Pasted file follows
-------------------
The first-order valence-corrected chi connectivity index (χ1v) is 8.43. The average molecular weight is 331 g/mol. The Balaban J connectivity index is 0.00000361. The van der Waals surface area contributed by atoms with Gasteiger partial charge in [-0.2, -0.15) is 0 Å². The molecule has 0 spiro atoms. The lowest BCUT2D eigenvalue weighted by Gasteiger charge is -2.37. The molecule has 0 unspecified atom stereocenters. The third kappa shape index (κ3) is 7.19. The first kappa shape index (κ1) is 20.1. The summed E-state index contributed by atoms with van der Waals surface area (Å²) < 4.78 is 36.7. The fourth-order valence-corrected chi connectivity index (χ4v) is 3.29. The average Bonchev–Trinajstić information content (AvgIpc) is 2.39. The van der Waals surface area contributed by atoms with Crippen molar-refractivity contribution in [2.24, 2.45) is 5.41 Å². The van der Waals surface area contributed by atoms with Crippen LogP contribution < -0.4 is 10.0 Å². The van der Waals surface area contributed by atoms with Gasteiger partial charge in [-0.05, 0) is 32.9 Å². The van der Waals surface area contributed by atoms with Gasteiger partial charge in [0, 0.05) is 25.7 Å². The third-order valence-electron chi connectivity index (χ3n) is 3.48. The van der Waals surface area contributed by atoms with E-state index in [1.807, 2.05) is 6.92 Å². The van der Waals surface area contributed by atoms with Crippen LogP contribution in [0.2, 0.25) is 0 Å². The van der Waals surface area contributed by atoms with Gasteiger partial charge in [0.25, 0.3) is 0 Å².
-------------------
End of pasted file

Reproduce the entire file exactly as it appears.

The first-order valence-corrected chi connectivity index (χ1v) is 8.43. The average molecular weight is 331 g/mol. The Balaban J connectivity index is 0.00000361. The van der Waals surface area contributed by atoms with Gasteiger partial charge in [-0.2, -0.15) is 0 Å². The molecule has 0 spiro atoms. The lowest BCUT2D eigenvalue weighted by Gasteiger charge is -2.37. The molecule has 0 unspecified atom stereocenters. The third kappa shape index (κ3) is 7.19. The first kappa shape index (κ1) is 20.1. The summed E-state index contributed by atoms with van der Waals surface area (Å²) < 4.78 is 36.7. The fourth-order valence-corrected chi connectivity index (χ4v) is 3.29. The average Bonchev–Trinajstić information content (AvgIpc) is 2.39. The van der Waals surface area contributed by atoms with Crippen molar-refractivity contribution in [2.24, 2.45) is 5.41 Å². The van der Waals surface area contributed by atoms with Crippen LogP contribution < -0.4 is 10.0 Å². The van der Waals surface area contributed by atoms with Gasteiger partial charge in [-0.05, 0) is 32.9 Å². The van der Waals surface area contributed by atoms with Gasteiger partial charge in [0, 0.05) is 25.7 Å². The third-order valence-electron chi connectivity index (χ3n) is 3.48. The van der Waals surface area contributed by atoms with E-state index in [1.807, 2.05) is 6.92 Å². The van der Waals surface area contributed by atoms with Crippen LogP contribution in [0.2, 0.25) is 0 Å². The van der Waals surface area contributed by atoms with Gasteiger partial charge in [0.25, 0.3) is 0 Å².